Hopefully, the title made your head spin, especially since it comes from someone you know who is inextricably attached to the Bible as his source of authority.
To be clear, I am NOT advocating getting rid of the Bible.
I am addressing those who believe that we “have to get rid of a lot of scripture in order to believe ______” (fill in the blank).
Throughout my time as a Christian I have grown in my understanding of God’s dealings with man. Growth of any kind brings changes, and growth in the “grace and knowledge of our Lord and Savior Jesus Christ” (2 Pet. 3:18) is no different.
Change is inevitable—unless, of course, you are one of those who began with perfect and complete knowledge of all things pertaining to God. Unfortunately, I am not one of those.
Therefore, my knowledge, concepts, ideas and even my conclusions have been subject to change. There have also been times when I realized that something I believed was leading me and the ones who followed me astray.
Those were times of great grief for me, for I never intended anything but good. It is scary to discover that what was intended for good became dangerous.
One of the things I continually experienced along the way through the various changes in understanding was the challenge “You have to throw out a lot of scripture to believe that.”
Until recently, I never had an answer for that challenge. I would simply remain quiet to see if there was any other comment. Usually, there wasn’t. That was probably a good thing since I was not giving it any energy.
I’ve had two separate experiences where what I taught from the pulpit was openly challenged. One of those times, the preacher took the next meeting to present all the “opposing” verses to what I had said in the morning service.
Two people have recently said on Facebook that I refuse to be challenged. They base that on my unwillingness to engage in an argument on a public forum.
Maybe I’m wrong, but I choose to practice what Paul taught Timothy—”Remind them of these things, and charge them before God not to quarrel about words, which does no good, but only ruins the hearers.” (2Ti 2:14)
To say, “You have to get rid of a lot of scripture…” only serves to ruin the hearers.
Think about it.
That statement, and the preacher’s giving ‘opposing’ verses mainly serves to show that the Bible contradicts itself. I am sure that is not the intent of those doing so, because they sincerely believe they are opposing my interpretation of the Bible. But, their approach does not indicate such.
I am not aware of a single doctrine of the Bible that does not have its “problem texts”—those that seem to contradict the concept being presented.
So, what are we to do? How do we challenge that which we believe is contrary to scripture? If we are to “earnestly contend for the faith” (Jude 1:3), how should we do that so we do not confuse the hearers, nor present a seeming contradiction within the Bible?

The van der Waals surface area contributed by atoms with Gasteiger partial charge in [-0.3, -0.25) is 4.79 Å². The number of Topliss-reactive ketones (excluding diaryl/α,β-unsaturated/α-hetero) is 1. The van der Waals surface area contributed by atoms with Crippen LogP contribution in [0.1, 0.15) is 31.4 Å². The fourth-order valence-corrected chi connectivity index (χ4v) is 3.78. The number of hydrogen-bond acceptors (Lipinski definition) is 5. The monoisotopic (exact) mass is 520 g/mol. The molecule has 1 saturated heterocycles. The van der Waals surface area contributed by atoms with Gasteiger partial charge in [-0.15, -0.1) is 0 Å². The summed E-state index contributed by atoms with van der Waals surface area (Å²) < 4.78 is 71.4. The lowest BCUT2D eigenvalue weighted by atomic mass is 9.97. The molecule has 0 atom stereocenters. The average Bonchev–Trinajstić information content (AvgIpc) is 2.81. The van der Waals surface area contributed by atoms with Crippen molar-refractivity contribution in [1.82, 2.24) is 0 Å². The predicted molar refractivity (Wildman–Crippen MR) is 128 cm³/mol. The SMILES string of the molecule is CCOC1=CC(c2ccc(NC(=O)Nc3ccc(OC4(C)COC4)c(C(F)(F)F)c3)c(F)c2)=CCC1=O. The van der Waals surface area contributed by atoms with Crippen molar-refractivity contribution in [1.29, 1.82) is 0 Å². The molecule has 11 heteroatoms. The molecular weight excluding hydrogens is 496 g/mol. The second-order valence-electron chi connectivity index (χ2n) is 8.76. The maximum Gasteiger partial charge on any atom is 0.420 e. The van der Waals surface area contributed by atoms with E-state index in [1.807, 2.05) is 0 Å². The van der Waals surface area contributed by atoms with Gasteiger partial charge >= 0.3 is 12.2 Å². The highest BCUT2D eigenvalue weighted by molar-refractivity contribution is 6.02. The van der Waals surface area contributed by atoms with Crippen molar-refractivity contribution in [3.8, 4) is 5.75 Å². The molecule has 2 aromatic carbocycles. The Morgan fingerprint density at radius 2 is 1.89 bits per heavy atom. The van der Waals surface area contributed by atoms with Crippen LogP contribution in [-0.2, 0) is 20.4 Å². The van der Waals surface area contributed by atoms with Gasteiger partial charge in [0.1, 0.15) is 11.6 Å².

I offer the following as one possible approach.
- NEVER say that any scripture must be thrown out or gotten rid of.
- Make sure that you understand what the ‘heretic’ is saying by asking questions to clarify. This is not done by asking, “what about…?) (such and such or this verse, etc)
- Present your understanding of the verse in question as it shows in a different light from what is being presented. Contrary verses do not prove that an understanding of a particular verse is incorrect. They only show that there is more to be considered.
- THEN, and only then, can you offer an ‘opposing’ verse for discussion. Most likely, you will find that there is a perfectly logical understanding of the ‘opposing’ verse in light of the concept being presented.
What we fail to realize is that most of us have a “systematic theology” of which we are unaware. And many times, our system is not very systematic. For this reason, a concept with which we have not engaged, seems to contradict something we believe that is not connected to the concept.
For instance, when faced with the verse “For as in Adam all die, so also in Christ shall all be made alive,” (1Co 15:22), someone objected with “what about choice?”
I’m sorry. I have no idea what the question pertains to, or how it even fits. But, in their mind it fit as a possible objection to the all’s of the verse being equal. They believed that the ‘all’ in Adam was different in number from the ‘all’ in Christ.
In that place, I would prefer to follow the outline given above before trying to understand how free will would counteract the concept presented with that verse.
In conclusion, let me be as clear as I possibly can—
scripture does not contradict scripture.
If we use scripture to contradict a concept, we must make sure that we understand how the scripture used as a base for the concept is in itself misinterpreted or misunderstood. Otherwise we are only proving the atheistic concept that the Bible is full of contradictions.
NOTE: None of this implies that I do not love a good theological or scriptural debate, for I do.